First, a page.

I’ve noticed – and I suspect that you have, too – a trend in any criticism of anything to do with minorities being branded as ‘hate’. It is the silver bullet of public debate, an instant knockout against there is no defence. Your argument is declared null and void because it is coming from a place of alleged prejudice. 

Of course, those who make an accusation of that kind are probably aware (though I wouldn’t be prepared to bet on it) that by branding criticism of Islam as ‘hate’ they then don’t have to answer any questions over the rights of Muslims and the LGBT community in the Muslim world. The Orwellian ability of the European Left to hold conflicting ideas over support for mass immigration from Islamic countries, while championing LGBT rights and feminist causes is simply staggering. Yet anger is the usual port of call for the zealot who dare not examine their own beliefs. 

‘Hate’, too, is also being used against those who have endorsed ‘far-right’ political movements across the continent. This is where we begin to swim into murky waters.

A Muslim woman walks through the streets of Paris. France’s Muslim population has grown rapidly over the last two decades reaching an estimated 3.35 million people, roughly 5% of the total population.

The fact that far-right factions are on the rise in Europe is not because the Italians, Germans and French have suddenly thought that Hitler and Mussolini were, in fact, jolly good chaps who had the right sort of notions for the world. Of course, inevitably there will be a few true neo-Nazis, but they have been skulking in political and social shadows since the Second World War, and hitherto have never made any substantial political impact.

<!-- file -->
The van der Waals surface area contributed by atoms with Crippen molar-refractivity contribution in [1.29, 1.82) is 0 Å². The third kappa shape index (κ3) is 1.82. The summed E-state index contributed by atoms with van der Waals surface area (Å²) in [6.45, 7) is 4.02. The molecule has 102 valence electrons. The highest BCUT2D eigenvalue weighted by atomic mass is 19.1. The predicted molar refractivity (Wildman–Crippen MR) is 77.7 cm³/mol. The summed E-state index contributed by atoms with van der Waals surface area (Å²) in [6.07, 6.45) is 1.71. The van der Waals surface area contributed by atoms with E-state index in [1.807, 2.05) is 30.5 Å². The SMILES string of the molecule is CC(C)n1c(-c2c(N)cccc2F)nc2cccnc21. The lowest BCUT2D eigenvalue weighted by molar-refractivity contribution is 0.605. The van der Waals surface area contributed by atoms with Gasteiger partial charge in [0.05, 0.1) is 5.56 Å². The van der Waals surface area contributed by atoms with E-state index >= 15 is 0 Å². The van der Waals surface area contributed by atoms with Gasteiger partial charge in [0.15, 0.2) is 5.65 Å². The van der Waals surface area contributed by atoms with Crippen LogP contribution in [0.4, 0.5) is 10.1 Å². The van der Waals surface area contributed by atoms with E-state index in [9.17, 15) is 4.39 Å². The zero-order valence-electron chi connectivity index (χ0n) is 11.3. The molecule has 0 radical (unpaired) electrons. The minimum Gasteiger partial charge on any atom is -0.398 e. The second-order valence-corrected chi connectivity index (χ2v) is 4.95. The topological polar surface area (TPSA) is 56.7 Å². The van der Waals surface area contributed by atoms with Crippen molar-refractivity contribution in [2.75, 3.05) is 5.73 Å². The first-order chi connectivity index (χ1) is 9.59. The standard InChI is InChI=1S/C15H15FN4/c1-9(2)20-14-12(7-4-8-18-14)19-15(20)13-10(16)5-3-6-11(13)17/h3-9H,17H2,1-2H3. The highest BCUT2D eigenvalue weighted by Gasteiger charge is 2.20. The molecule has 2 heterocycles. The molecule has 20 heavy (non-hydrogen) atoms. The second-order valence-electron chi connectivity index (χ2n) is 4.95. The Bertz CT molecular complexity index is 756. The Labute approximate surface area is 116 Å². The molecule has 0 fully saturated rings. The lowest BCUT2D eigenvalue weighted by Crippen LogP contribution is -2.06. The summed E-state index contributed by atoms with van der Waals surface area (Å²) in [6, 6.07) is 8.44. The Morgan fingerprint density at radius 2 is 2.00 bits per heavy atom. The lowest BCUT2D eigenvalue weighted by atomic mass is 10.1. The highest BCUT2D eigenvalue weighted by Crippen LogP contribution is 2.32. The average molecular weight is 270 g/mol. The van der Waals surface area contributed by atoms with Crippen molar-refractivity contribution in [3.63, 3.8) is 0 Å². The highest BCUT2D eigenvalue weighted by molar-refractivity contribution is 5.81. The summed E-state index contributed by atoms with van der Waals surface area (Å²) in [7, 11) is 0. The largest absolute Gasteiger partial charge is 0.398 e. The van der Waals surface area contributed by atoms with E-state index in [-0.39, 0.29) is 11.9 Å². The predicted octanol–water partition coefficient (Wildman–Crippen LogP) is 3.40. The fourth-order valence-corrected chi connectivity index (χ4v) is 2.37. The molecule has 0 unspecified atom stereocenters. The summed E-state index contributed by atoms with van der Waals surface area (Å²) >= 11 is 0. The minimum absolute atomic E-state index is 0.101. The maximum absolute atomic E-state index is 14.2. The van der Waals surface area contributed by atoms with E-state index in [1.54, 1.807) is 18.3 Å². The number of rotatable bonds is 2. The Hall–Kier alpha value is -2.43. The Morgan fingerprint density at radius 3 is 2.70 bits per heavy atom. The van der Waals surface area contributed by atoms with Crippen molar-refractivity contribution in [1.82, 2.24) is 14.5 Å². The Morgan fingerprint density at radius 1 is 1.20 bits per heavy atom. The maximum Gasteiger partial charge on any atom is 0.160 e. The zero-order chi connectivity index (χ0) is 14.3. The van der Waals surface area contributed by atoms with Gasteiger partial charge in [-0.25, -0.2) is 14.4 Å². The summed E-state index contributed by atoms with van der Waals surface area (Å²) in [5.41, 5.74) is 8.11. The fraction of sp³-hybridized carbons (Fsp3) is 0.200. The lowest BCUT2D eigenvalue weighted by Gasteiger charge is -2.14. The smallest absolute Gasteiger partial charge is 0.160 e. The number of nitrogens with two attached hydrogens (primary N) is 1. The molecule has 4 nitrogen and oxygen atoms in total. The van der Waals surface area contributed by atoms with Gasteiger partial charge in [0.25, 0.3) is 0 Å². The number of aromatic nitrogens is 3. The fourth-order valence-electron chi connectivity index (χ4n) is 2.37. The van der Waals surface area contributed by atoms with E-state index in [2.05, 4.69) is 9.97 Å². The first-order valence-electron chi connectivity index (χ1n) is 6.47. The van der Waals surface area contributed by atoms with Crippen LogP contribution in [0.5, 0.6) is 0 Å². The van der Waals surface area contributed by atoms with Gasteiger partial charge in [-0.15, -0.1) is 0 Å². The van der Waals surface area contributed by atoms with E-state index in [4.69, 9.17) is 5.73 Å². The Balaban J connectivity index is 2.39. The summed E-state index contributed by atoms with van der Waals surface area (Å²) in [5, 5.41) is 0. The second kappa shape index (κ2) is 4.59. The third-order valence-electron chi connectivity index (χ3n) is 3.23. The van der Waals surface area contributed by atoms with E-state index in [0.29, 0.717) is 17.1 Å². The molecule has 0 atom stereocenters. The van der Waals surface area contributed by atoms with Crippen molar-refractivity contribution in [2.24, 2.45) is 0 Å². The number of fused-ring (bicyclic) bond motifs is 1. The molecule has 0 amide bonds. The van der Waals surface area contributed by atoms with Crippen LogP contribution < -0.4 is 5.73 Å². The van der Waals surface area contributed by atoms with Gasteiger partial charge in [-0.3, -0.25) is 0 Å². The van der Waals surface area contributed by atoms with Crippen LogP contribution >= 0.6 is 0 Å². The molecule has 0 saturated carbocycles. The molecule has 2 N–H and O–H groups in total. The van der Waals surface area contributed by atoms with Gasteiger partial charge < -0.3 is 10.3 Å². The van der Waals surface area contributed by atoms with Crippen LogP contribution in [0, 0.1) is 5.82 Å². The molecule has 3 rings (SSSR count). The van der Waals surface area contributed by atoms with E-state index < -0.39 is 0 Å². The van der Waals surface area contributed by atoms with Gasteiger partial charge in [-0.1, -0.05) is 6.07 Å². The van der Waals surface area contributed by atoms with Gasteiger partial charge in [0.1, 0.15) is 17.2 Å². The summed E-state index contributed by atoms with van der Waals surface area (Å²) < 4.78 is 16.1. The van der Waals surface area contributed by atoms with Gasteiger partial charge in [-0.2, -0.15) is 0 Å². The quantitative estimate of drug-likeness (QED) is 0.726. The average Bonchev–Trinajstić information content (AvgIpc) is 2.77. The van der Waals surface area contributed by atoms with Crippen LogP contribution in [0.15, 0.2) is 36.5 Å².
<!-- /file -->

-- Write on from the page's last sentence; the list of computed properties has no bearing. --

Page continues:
The rise of these groups, then, is not because the truly vile of the far-right have suddenly been able to convert masses of the population to their cause. What is pushing people to the political extreme is the same as what drove people to the original Nazi Party – desperation.

If you are a European who has, in the short space of less than 20 years, seen a surge in numbers of a separate population in your country – within which a minority have committed terrorist attacks in the name of their shared religion – that does not respect your language, your culture, your history, your social norms, your sense of constitutional justice and rule-of-law, as well as your traditions; well, you are going to be somewhat sceptical of the ‘peaceful inclusiveness’ of Islam. 

Couple this with the much-publicised sexual assault cases against German and Swedish women by migrants, and the fact that the European authorities are not just saying that everything is absolutely fine, but that you must – must – respect Islam and all of its accompanying aspects, then where do you go? 

You might also note that the picture contains the phrase ‘for human rights speech’. My grammatical problems with this aside, I think it is of the utmost importance to stress that ‘human rights speech’ is not the same as ‘freedom of speech’.

This, I’m sure, is quite deliberate. Your free speech, if critical of Islam, is now hate speech. ‘Human rights speech’ – it seems to me, at any rate – is whatever the political Left and its Islamist allies approve of. Your opinion does not matter.  

I do not want to see Europe descend into another bout of fascism. But it will only be stopped by honesty, an end to European hypocrisy, and some frank conversations about what is – and what is not – compatible with our deeply-rooted traditions of liberal Western democracy.